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Our discussion in our French priesthood meeting today centered on Elder Bednar’s last conference talk about the temple, “Prepared to Obtain Every Needful Thing.”  This particular Sunday we had the presence and wisdom of two members of the temple presidency, President Giraud-Carrier and President Lazar, as well as Elder Bennasar of the 70 and Bishop Caussé of the presiding Bishopric.  The discussion centered on the sacred nature of the temple and what could and what should not be discussed both in and outside the temple.  Some used the “sacred not secret” phrase to address the need for care and discretion. It was a discussion not without some polite disagreement.  Bishop Caussé finished with a plea that each read all that is now available on the Church website about temples and ordinances, here

One brother’s comment seemed thoughtfully important yet was eventually lost during the exchange of differing opinion.  He suggested that as hard as it is to not share something that is life-changing, our covenants must be kept in relationship to specific symbols.  Then he shared that no matter the information gained or shared, for him the most valuable part of the temple was that each time he came from serving there, he was changed, sometimes in major ways but most often in small ways.  The temple to him was like a factory that produces things, in that it produced changes in us.  I could have stood and cheered as I thought of how powerfully yet in tiny almost unnoticeable ways the temple has changed me as we have made frequent attendance part of our lifestyle.  Elder Uchtdorf powerfully elevates hindsight as our tool of testimony in God’s interface within the veil of mortality.

“The truth is, those who diligently seek to learn of Christ eventually will come to know Him. They will personally receive a divine portrait of the Master, although it most often comes in the form of a puzzle—one piece at a time. Each individual piece may not be easily recognizable by itself; it may not be clear how it relates to the whole. Each piece helps us to see the big picture a little more clearly. Eventually, after enough pieces have been put together, we recognize the grand beauty of it all. Then, looking back on our experience, we see that the Savior had indeed come to be with us—not all at once but quietly, gently, almost unnoticed.”[1]

Alma taught his son, “by small and simple things are great things brought to pass,” Alma 37:6.  “Hard work is easy work, done late,” so small daily efforts are God way of staying quietly anonymous as He works what will eventually be seen as masterpiece miracles.  The mistake we too often make comes by either looking forward without hindsight or reacting to perceived decreasing returns over the course of repetitive experiences and thereby stumbling in our daily investment.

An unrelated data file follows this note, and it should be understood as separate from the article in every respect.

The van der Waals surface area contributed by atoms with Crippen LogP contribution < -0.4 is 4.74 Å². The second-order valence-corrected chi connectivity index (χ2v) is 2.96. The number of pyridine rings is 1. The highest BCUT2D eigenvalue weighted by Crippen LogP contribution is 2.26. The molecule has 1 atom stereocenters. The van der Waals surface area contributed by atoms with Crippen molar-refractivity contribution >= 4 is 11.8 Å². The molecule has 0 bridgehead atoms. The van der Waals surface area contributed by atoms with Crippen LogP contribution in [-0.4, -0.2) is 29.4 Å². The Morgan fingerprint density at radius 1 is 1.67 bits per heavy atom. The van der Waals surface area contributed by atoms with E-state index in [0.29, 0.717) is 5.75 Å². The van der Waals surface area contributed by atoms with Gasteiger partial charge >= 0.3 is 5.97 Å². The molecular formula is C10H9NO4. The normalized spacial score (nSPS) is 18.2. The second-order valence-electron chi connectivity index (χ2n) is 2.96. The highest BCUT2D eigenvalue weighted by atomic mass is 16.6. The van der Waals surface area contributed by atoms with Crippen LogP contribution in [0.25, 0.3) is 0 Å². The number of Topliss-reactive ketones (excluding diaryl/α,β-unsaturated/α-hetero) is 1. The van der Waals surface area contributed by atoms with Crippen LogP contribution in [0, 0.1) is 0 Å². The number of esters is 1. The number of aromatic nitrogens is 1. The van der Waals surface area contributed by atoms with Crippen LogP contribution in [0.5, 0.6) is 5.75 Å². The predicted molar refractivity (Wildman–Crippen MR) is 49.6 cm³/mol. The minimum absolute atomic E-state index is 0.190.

While riding home with a stalwart and charitable member who recognized our rush to walk the twenty-five minutes back to the visitor’s center, we decided that the best summary of our discussion over temple content was expressed by the Lord as a finale to the great vision of heaven given to the Prophet Joseph and Sydney Rigdon, that is section 76 today;

But great and marvelous are the works of the Lord, and the mysteriesof his kingdom which he showed unto us, which surpass all understanding in glory, and in might, and in dominion; Which he commanded us we should not write while we were yet in the Spirit, and are not lawful for man to utter;  Neither is man capable to make them known, for they are only to be seenand understood by the power of the Holy Spirit, which God bestows on those who love him, and purify themselves before him; To whom he grants this privilege of seeing and knowing for themselves; That through the power and manifestation of the Spirit, while in the flesh, they may be able to bear his presence in the world of glory. DC 76:114-118

Man is neither capable to interpret, for someone else, those sacred symbols called, “the mysteries.”  God insists on a proprietary set of symbols as His alone for use in His teaching. Not only do they surpass all understanding in three different dimensions but the process of coming to understand them is how he makes us eventually capable to endure His Celestial presence in a kingdom of Glory for which we must be incrementally transformed, in and through the temple, one session at a time!  The nature of the revelator is experienced with each revelation.  We cannot experience, even momentarily, His divine nature without being washed in divine grace which changes one’s nature.  Even the informational download is insignificant in comparison to the transforming nature of the accompanying divine light.  Hence, the process of coming to understand is more sacred than the understanding itself.  We could, in our excitement of discovery, share information with another but, in so doing, abbreviate another’s opportunity to experience that divine grace or even confuse the issue to the extent of blocking the transforming process only available through divine discovery.  Making us capable is His purview, ours is to consecrate.


[1] Elder Dieter F. Uchtdorf, “The Road to Damascus,” Conference April 2011